Tubulointerstitial Nephritis (Kidney Tubule Damage)

The kidney has several important functions including filtering out waste from the blood, regulating the water-electrolyte balance in the body and controlling the blood pressure. The basic functional unit of the kidney is the nephron which is made up of two main parts – the glomerulus and tubule. Firstly the head of the nephron, known as the glomerulus, collects fluid and substances that filter out from the blood capillaries next to it. Then the remainder of the nephron, the tubule, reabsorbs or secretes fluid and certain substances until the urine is formed and passed out of the kidney. This fluid and substances are either absorbed from, or passed out into the surrounding kidney tissue known as the interstitium. When the nephron is damaged, these mechanisms are severely disturbed. The damage may involve the entire kidney, or may be isolated to one part of the nephron like the glomerulus or tubule and/or surrounding tissue (interstitium). This ultimately disturbs the kidney’s functions to varying degrees.

What is tubulointerstitial nephritis?

Tubulointerstitial nephritis is a group of diseases that affect the tubule of the nephron and/or surrounding interstitial tissue. It should be differentiated from similar diseases that predominantly affect the glomerulus, known as glomerulonephritis. However, tubulointerstitial disease may sometimes be related to glomerulonephritis but in these cases, the glomerular damage is minimal causing a mild disturbance.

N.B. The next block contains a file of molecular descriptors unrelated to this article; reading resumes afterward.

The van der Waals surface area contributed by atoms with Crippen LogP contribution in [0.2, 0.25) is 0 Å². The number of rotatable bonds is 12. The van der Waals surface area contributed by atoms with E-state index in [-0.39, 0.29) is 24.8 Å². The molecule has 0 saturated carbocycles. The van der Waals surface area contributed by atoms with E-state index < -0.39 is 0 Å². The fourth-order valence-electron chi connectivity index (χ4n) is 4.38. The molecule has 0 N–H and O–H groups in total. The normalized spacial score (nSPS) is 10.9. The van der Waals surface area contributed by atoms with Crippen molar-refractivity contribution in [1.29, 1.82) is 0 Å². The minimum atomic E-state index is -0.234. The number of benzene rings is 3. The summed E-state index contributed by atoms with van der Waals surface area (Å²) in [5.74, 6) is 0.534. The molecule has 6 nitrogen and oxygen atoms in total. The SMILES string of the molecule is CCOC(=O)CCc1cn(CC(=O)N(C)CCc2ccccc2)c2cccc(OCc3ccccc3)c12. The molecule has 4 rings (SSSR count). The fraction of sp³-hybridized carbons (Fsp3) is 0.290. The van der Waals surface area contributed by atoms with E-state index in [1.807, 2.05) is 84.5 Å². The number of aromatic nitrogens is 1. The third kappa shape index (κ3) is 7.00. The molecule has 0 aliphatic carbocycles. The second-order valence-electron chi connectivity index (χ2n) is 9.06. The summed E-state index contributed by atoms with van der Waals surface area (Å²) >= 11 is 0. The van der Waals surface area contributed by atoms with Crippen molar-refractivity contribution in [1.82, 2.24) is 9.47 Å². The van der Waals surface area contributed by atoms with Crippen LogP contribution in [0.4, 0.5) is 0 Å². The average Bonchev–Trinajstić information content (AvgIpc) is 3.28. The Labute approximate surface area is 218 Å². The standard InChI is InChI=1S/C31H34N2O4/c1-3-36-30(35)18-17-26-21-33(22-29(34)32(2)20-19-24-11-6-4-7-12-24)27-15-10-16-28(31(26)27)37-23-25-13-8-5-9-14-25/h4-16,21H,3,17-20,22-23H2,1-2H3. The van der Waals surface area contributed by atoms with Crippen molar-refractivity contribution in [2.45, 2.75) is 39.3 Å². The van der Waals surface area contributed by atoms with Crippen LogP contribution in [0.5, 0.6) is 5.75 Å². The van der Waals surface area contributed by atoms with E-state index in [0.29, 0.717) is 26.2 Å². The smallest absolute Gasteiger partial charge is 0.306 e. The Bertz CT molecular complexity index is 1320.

Acute and Chronic Tubulointerstitial Nephritis

Tubulointerstitial nephritis may be acute or chronic. The acute stages are characterized by rapid onset of inflammation of the renal tubule that compromises its function. This tubular dysfunction is usually temporary. Inflammation is also present in chronic tubulonephritis along with structural damage to the tubule and/or interstitium. The injury is often irreversible in chronic states. Tubulointerstitial nephritis is more commonly seen in women as the two most common causes, analgesic use and kidney infections, are more prevalent in females. However, it can affect men with the same risk factors equally.

The two most common mechanisms associated with tubulonephritis is cellular injury by bacteria (infection) and toxins, and drug hypersensitivity which leads to an inappropriate immune response. Acute tubulointerstitial nephritis is marked by inflammation with associated swelling of the affected area. Leukocyte inflitration of the renal tissue, particularly eosinophils and neutrophils, are prominent and in severe cases there is confined areas of cell death (necrosis).

Most cases of acute tubulointerstitial nephritis are largely reversible since the tubules can regenerate if the basement membrane is intact. With chronic tubulointerstitial nephritis, the long term inflammation and subsequent fibrotic scarring tends to lead to irreversible changes. If a small amount of the total nephrons are affected then kidney function is not severely compromised. However, it tends to lead to progressive chronic renal insufficiency.